North American reinsurers may soon see some rate stabilization after a prolonged period of declining premium rates, as they deal with a supply-demand imbalance that has weighed on returns, according to executives at the 2016 Bermuda Reinsurance Conference co-hosted by S&P Global Ratings and PwC Bermuda.
“We are pleased with the stabilizing rate environment,” said Kean Driscoll, chief executive officer of Validus Reinsurance Ltd.
Joseph Brandon, executive vice president of Alleghany Corp. agreed broadly with Driscoll. “On the primary side, the rate declines in property are much steeper than in reinsurance. The pace is slowing. Casualty lines have seen minor rate increases,” Brandon said.
Kevin O’Donnell, president and chief executive officer at RenaissanceRe Holdings Ltd. believes actual results have been “better than expected” for the industry. “Overall, catastrophe losses have been low and we’ve seen diminishing rate reductions,” O’Donnell said.
“I think the death of the reinsurance market has been greatly exaggerated, as Mark Twain would say,” Brandon told conference attendees. He said that the reinsurance market has survived more adverse periods–particularly in the late-1990s and early 2000s. “What we’ve gone through in the past few years doesn’t even compare,” he said.
Nevertheless, the “softer for longer” reinsurance pricing environment is proving to be deeper and longer than many market participants anticipated a few years ago. This, Brandon said, will continue to hurt reinsurers’ returns.
“Anybody who says they can make 15 percent through the cycle is playing a big game of pretend; it’s simply not true,” he said. “Serious companies have assumed that the current environment is going to persist for a while and have adjusted their views.”
Kean Driscoll of Validus said his company is targeting returns of at least a 1,000 basis points above the “risk-free” rate, which he defined as three-month Treasury bills–an outcome that has certainly been challenging. “Given where the pricing environment is today and where we think it will be in the next few years, I’m comfortable with that projection,” Driscoll said. “It’s achievable; it’s not easy.”
Although returns have been lower than in the past, they’re still attractive compared with many other industries, said O’Donnell. Moreover, reinsurers have largely avoided falling into the trap of overextending their risk exposures to chase returns, he said. To that extent, the outlook is rosier than it might seem at first glance.
“Generally, the reinsurance market should be proud of its behavior,” O’Donnell said, adding that it’s important to resist the temptation to rely on risk premiums from investment activity to make up for a loss of underwriting premiums. “The question we need to ask is: Are the structures appropriate for the types of risk we’re taking? I think the answer is generally yes.”
“Looking at 2017, I think it’s going to be a tough year, but I think the reinsurance market is poised for success,” O’Donnell said.
He said that while companies fight for market share, it’s important for the industry as a whole to expand the market through nascent lines of business such as cyber-risk protection. “I don’t think we as an industry speak with as common a voice as we need to,” O’Donnell said. “There’s opportunity for all of us to make the pie bigger.”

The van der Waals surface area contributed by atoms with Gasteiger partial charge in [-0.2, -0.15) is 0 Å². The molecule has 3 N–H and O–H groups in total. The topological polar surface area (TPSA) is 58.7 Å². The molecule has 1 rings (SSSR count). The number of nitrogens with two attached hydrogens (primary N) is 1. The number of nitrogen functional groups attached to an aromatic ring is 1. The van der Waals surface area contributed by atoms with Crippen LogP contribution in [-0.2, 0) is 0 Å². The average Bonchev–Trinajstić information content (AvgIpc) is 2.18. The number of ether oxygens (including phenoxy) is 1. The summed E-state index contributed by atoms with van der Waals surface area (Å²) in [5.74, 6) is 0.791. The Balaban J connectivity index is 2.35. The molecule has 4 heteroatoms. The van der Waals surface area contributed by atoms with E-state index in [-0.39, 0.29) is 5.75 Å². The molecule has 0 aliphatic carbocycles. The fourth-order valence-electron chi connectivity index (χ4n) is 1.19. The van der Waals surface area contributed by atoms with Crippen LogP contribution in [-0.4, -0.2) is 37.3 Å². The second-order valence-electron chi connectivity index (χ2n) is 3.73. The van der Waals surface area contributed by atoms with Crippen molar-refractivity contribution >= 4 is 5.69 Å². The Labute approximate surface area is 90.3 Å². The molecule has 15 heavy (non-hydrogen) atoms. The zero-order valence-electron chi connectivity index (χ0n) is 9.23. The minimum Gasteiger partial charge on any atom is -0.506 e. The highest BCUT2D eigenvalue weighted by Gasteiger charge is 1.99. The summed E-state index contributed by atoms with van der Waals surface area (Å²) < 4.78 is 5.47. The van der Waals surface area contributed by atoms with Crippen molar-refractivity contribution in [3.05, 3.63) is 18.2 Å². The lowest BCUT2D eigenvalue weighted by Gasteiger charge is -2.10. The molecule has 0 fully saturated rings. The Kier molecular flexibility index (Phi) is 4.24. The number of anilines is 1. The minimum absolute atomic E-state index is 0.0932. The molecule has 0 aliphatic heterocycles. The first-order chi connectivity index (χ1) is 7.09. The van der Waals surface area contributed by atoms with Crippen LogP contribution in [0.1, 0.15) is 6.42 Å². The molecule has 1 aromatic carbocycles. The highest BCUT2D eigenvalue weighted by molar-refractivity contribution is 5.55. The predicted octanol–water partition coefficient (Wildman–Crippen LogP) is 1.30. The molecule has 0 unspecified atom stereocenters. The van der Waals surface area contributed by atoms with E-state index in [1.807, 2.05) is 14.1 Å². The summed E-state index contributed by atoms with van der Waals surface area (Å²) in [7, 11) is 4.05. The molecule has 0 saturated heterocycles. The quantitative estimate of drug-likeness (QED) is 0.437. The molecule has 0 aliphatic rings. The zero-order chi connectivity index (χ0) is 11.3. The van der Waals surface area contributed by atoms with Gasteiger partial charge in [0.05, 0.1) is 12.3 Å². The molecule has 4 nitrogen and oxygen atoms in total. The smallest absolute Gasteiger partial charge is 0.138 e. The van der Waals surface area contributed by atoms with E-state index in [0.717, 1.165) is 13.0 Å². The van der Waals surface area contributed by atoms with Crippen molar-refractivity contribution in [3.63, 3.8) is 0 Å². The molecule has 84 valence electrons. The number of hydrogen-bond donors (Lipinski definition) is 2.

Validus’s Driscoll pointed to mortgage reinsurance as “an area where there’s a significant pipeline” of business to be brought to the market. At the same time, as third-party players enter the market, supply may continue to outweigh demand overall.
“We recognize that the supply-demand imbalance isn’t going to reach appropriate equilibrium unless we do something,” he said.
In any event, investors have reacted to credit losses they suffered during the recent financial crisis by diversifying their exposures to areas unrelated to credit, with many entering the U.S. property/catastrophe reinsurance market.
Therefore, the popularity of third-party capital vehicles designed to provide direct access to potentially higher-yielding insurance exposure, such as insurance-linked securities (ILS), has been growing over the years, though at a slower pace over the past 18 months.
RenaissanceRe’s O’Donnell said that it’s important to understand that “alternative capital” doesn’t just mean “hedge funds,” as it did in the past. “Third-party capital is a permanent fixture in our business, but their appetites have changed and they will continue to change,” he said. “We have seen capital try to get closer to original risk–we expected it to move horizontally and it’s gone vertically.”
Driscoll agreed, offering that there is “a highly educated investor base looking to establish permanence” and that there’s been significant interest from pension funds in the property/casualty market.
“There’s a lot of money sitting out there that will push in,” he said. Still “there’s definitely a lot of learning in the ILS space that needs to occur before it’s fully formed.”
Meanwhile, as consolidation in the industry continues and companies around the world, specifically in Asia, look to grow, there’s room for players of varying size to succeed, the panelists said.
Taoufik Gharib, S&P Global Ratings credit analyst moderating the panel, asked whether there is a tiering of the reinsurance market.
“I think being ‘Tier 1’ is a lot more than just size or scale,” said Alleghany’s Brandon. “It goes to relationship, expertise, what lines of business you’re in.”
O’Donnell joked that many companies think of themselves as Tier 1. “The first way companies define Tier 1 is by looking in the mirror,” he said, adding, “I think it’s good that companies look different. The way the market’s changing provides opportunities.”
Driscoll at Validus agreed. “If you have a good relationship and you have a good product, you can get business at any tier,” he said.
Source: S&P Global Ratings; PwC.
Was this article valuable?
Here are more articles you may enjoy.